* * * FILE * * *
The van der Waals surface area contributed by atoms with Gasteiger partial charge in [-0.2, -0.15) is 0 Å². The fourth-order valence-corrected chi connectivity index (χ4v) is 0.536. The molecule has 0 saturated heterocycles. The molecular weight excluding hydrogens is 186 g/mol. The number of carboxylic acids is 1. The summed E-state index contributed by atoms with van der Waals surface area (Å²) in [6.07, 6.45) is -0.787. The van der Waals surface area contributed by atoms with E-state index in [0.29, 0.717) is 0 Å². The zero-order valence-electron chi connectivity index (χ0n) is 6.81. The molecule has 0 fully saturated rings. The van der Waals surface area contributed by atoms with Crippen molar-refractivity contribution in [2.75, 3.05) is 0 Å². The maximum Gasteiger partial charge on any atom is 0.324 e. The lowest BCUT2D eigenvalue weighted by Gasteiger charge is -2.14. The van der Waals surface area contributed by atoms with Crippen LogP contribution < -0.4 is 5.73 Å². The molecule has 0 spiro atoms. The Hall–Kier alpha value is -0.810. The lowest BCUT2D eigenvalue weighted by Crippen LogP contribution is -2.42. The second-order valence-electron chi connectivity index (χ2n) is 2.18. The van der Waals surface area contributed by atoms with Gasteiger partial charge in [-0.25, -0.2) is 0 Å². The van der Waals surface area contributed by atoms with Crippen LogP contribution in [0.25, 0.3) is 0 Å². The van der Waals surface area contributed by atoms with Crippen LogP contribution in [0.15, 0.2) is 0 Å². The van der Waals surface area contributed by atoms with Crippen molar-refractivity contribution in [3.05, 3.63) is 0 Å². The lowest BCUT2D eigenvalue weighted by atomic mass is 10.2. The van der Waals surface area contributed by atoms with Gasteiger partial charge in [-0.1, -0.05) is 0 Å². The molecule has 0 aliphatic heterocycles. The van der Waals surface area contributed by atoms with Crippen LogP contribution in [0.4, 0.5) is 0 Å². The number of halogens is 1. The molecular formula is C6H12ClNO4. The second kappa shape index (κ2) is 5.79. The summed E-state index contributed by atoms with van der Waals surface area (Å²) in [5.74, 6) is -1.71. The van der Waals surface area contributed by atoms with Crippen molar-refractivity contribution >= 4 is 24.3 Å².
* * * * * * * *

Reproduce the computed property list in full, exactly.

The van der Waals surface area contributed by atoms with Gasteiger partial charge in [-0.2, -0.15) is 0 Å². The fourth-order valence-corrected chi connectivity index (χ4v) is 0.536. The molecule has 0 saturated heterocycles. The molecular weight excluding hydrogens is 186 g/mol. The number of carboxylic acids is 1. The summed E-state index contributed by atoms with van der Waals surface area (Å²) in [6.07, 6.45) is -0.787. The van der Waals surface area contributed by atoms with E-state index in [0.29, 0.717) is 0 Å². The zero-order valence-electron chi connectivity index (χ0n) is 6.81. The molecule has 0 fully saturated rings. The van der Waals surface area contributed by atoms with Crippen molar-refractivity contribution in [2.75, 3.05) is 0 Å². The maximum Gasteiger partial charge on any atom is 0.324 e. The lowest BCUT2D eigenvalue weighted by Gasteiger charge is -2.14. The van der Waals surface area contributed by atoms with Crippen LogP contribution < -0.4 is 5.73 Å². The molecule has 0 spiro atoms. The Hall–Kier alpha value is -0.810. The lowest BCUT2D eigenvalue weighted by Crippen LogP contribution is -2.42. The second-order valence-electron chi connectivity index (χ2n) is 2.18. The van der Waals surface area contributed by atoms with Gasteiger partial charge in [-0.25, -0.2) is 0 Å². The van der Waals surface area contributed by atoms with Crippen LogP contribution in [0.25, 0.3) is 0 Å². The van der Waals surface area contributed by atoms with Crippen LogP contribution in [0.15, 0.2) is 0 Å². The van der Waals surface area contributed by atoms with Crippen molar-refractivity contribution in [3.05, 3.63) is 0 Å². The lowest BCUT2D eigenvalue weighted by atomic mass is 10.2. The van der Waals surface area contributed by atoms with Gasteiger partial charge in [-0.1, -0.05) is 0 Å². The molecule has 0 aliphatic heterocycles. The van der Waals surface area contributed by atoms with Crippen LogP contribution in [0.4, 0.5) is 0 Å². The number of halogens is 1. The molecular formula is C6H12ClNO4. The second kappa shape index (κ2) is 5.79. The summed E-state index contributed by atoms with van der Waals surface area (Å²) in [5.74, 6) is -1.71. The van der Waals surface area contributed by atoms with Crippen molar-refractivity contribution >= 4 is 24.3 Å².